Randy Quaid has gone nuts Dec 20 2010
Randy Quaid and his wife Evi are on the run and living out of their Prius in Canada because they fear the "Hollywood Star Whackers", a group they blame for the deaths of Heath Ledger, David Carradine, and maybe even Michael Jackson. No, really!
People started noticing there was something seriously amiss with the Quaids about three years ago, when Randy left the Broadway-bound musical Lone Star Love and was then banned for life from the Actors' Equity Association, the stage union, for physically and verbally abusing his fellow performers. Then came the arrests and the couple's bizarre appearances at various court dates: They wore pink handcuffs. Evi carried Randy's Golden Globe and had a "valid credit card" affixed to her forehead.
By the time they arrived in Canada, calling themselves "refugees" and claiming they were targets of an assassination plot, the Quaids had gone viral.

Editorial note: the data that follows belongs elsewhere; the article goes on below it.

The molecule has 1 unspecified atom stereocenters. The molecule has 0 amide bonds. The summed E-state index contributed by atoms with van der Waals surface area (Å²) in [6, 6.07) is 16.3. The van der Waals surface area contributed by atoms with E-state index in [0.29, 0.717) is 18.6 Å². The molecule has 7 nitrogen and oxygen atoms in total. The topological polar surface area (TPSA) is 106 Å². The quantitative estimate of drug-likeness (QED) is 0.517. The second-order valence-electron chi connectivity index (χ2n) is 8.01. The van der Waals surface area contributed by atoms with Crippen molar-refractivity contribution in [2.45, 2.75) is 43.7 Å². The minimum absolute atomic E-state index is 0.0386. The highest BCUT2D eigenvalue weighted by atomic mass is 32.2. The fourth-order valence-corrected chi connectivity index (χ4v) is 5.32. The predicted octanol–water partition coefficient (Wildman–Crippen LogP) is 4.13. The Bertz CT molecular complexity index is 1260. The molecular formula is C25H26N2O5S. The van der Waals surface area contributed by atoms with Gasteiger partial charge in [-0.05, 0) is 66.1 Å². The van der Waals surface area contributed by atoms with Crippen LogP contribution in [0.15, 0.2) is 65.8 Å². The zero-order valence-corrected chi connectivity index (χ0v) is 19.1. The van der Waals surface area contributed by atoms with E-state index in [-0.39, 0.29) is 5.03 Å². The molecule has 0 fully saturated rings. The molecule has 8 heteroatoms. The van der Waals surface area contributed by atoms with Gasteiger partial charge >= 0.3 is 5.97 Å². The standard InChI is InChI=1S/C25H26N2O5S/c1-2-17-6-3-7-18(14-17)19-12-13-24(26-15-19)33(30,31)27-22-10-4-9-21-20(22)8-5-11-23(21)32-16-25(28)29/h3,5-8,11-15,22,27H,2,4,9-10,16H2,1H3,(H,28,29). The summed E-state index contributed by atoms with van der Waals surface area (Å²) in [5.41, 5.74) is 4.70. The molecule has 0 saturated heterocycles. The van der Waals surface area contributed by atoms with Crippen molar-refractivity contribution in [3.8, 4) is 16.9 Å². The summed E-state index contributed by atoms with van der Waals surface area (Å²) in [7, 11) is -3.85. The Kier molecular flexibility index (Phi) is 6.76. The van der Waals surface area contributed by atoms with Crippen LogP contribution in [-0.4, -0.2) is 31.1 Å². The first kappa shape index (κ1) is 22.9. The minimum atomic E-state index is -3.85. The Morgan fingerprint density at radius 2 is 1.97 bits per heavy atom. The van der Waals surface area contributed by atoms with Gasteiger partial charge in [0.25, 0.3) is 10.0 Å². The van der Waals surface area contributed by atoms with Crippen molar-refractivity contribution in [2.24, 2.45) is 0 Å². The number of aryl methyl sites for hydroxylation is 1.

I asked them when they believed their troubles began. They said it was in Marfa, Texas, the rural artists' community where Giant was shot. They said they had traveled there in the summer of 2009 to "look at ranches and stuff" and erect a "Randy Quaid museum." (They'd been fixing up a building in the middle of town-reportedly without the proper permits.)
Already, Evi said, "something really weird had started happening with Randy's mail. His royalty and residual checks weren't coming. We were really, truly panicked." Adding to their unrest was the recent demise of the actor David Carradine, a friend of Randy's whose death from apparent auto-erotic asphyxiation in Thailand the Quaids believed to be suspicious.
"They" -- the aforementioned Hollywood Star Whackers -- "decide, O.K., if we knock off David, then what we can do is simply collect the insurance covering his participation in the television show he was working on overseas," Evi said. "It's almost moronic, it's so simple."
She said she also suspected Jeremy Piven's falling ill from mercury poisoning was another sign of a dastardly plot by the Broadway producers of Speed-the-Plow to collect insurance money. "It was an orchestrated hit," she said. "They could have put mescaline in his water bottle." Jeffrey Richards, one of the producers of the play, declined to comment.